The reliability of the FFCP is dependent on the quality of the data for fracture and fatigue assessment of the considered component and on the quality of the stress data available for the analysis. The former would require accurate data on the fracture toughness of the material used in the hull, which implies that fracture toughness testing, e.g. crack tip opening displacement (CTOD), be performed on the selected hull material. It also would require a reduction of the uncertainties associated with S-N data that are in current use for the design of typical FPSO details, as pointed out by Lotsberg [4] . The latter would require an accurate estimation of the loading conditions of the FPSO, which would be representative of the operating and environmental conditions of the system during its designed life. Therefore, a more accurate estimation of the applied loads in critical structural components, both under static and dynamic loading, would have to be undertaken. For this purpose, the use of sophisticated engineering analysis tools to estimate the various loading conditions on the critical components, accounting for the statistical nature of these loads (i.e. short term and long term wave loading conditions), would be appropriate [5] . Because FPSOs are stationed, the wave spectrum for design is predominantly that of the region in which it is going to operate, and the wave heading expected during operation. The vessel speed in waves could be neglected while the number of loading conditions and wave heading could be simplified to the more critical loads applied in the structure (e.g. predominant wave headings, wave height, etc.). This apparently simplifies the number of loading cases that would be necessary to predict the load spectrum on the critical components, although it is still very complex in nature.

Nevertheless, FFCP can be applied in the earlier stages of construction of purpose built FPSOs, or new build tanker intercepted to become a FPSO, in order to mitigate the risk of catastrophic failure due to fatigue cracking in the hull and to ensure that a more reliable in-service inspection programme (ISIP) is applied to critical components during the design life of the system. The use of a FFCP for an existing tanker to be converted to a FPSO can be established provided sufficient data can be retrieved from the vessel construction records or additional testing is conducted where data are lacking. It is also important that additional inspection on critical components of the structure is undertaken during the modification stage. In order to apply such methodology a robust testing and analytical programme have to be undertaken which would help in the selection of the appropriate materials, welding process, fatigue improvement techniques and inspection methods to be applied throughout the design life of the system.

Hull integrity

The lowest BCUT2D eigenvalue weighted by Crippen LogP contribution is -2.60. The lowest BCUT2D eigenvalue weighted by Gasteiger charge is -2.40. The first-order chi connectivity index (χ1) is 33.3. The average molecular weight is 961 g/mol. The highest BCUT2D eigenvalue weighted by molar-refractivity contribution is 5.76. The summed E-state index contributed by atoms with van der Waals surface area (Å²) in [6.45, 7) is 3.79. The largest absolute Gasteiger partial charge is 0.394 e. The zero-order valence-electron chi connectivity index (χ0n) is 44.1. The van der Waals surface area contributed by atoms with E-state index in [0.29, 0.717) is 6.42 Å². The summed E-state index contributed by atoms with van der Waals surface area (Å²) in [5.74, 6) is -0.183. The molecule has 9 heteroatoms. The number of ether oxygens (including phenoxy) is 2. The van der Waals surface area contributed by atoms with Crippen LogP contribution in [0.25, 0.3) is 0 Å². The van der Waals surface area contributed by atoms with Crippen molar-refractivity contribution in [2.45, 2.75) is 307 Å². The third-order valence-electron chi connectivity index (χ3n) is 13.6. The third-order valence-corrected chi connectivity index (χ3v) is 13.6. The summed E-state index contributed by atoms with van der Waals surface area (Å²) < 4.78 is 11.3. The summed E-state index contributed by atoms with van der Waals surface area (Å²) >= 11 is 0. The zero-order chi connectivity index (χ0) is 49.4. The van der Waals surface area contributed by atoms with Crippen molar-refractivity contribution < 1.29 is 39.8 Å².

To guarantee the hull integrity of a FPSO a fatigue and fracture control programme (FFCP) should be developed to mitigate the risk of brittle fracture in the hull components. During the construction of purpose-built FPSOs or new-build converted tanker the quality of the hull structure must be of a standard to ensure the vessel can remain on station during the life of the field with the minimum of repairs to critical areas of the hull structure. Examples of the hull shape of a purpose built FPSO and an intercept FPSO, illustrated in Figure 1, demonstrate the unique hull shape of the respective vessels.

Fig. 1. Purpose-built FPSO and intercept tanker modified as an FPSO
Fig. 1. Purpose-built FPSO and intercept tanker modified as an FPSO

Because of the high integrity required of FPSO hulls the inspection of fatigue-critical welded joints has to be made at a level above that normally required by classification societies. Experience has shown [6] that several weld defects or flaws, that are tolerable for traditional shipbuilding construction, are less tolerable for FPSOs, as listed in Table 1. Weld misalignment, root opening, undercuts, buried linear defects, weld distortions are amongst the weld defects that are less tolerable in FPSOs when compared to oil tankers. These planar defects will impose additional stress concentration which will consequently decrease the fatigue life of the component, therefore affecting the ISIP and the reliability of the assessment carried out by the FFCP if they are not spotted during the construction or modification stage. Additionally, these flaws will have to be repaired in-service which in some instances may not be practical.

Table 1 - Weld defects that are less tolerable in FPSO structures.

LocationFabrication Defect
Hull block welds Misalignment
Root penetration
Buried linear defects
Long. Stiffener joints Misalignment
Bulkheads Weld profile
Fillet weld at bulkhead stringers or cargo tank brackets Misalignment
Weld profile
Process facilities support steel work Weld profile
Weld distortion
Longitudinal stiffener and bulkhead intersections Weld profile